April 8, 2005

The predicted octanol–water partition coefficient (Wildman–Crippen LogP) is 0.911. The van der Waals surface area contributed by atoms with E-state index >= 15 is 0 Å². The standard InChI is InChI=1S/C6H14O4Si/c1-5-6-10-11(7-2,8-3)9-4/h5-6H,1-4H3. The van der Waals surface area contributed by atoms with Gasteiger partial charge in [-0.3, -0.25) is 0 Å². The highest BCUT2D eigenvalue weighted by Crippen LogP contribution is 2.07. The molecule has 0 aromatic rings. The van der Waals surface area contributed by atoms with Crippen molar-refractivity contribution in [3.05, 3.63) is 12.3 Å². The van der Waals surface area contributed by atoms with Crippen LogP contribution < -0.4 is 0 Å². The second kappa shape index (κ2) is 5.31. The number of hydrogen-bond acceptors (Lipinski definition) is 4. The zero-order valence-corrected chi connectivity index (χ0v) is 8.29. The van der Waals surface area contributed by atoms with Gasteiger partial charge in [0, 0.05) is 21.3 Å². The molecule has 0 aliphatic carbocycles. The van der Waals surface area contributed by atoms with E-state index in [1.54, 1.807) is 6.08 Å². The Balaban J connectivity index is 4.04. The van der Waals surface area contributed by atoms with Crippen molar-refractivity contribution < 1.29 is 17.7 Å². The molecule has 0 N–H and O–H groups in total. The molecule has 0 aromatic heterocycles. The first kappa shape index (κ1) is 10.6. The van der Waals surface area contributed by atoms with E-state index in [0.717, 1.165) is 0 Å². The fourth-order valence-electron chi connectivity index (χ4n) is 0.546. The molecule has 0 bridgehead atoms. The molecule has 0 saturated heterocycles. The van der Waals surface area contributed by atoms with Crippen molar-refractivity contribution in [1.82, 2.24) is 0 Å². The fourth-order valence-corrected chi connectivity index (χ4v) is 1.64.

Cleft lip and/or palate remains one of the most common birth defects in the world. It occurs when the sides of the face fuse abnormally in a developing baby, resulting in a malformed lip and/or roof of the mouth. Although clefts can be repaired to varying degrees with multiple surgeries, researchers have long pursued a more detailed understanding of the developmental process to learn how to prevent the condition or more efficiently treat it. Toward this end, scientists have compiled a growing list of genes and their protein products that, when altered, play a role in causing clefts. In the March 15 issue of the journal Development, NIDCR grantees and colleagues report the discovery of two genes that are likely to be involved in human clefting. The genes are: Bmp4, a member of the so-called bone morphogenetic protein (Bmp) family that regulate intercellular communication during fetal development, and Bmpr1a, the receptor for the Bmp4 protein. The scientists also report that Bmp signaling in general has distinct functions in forming the lip and secondary palate. In the lip, the Bmp signaling seems to act as a survival signal to influence the timing of programmed cell death. In the secondary palate, Bmp signaling regulates the proliferative capacity of cells that are destined to form the roof of the mouth.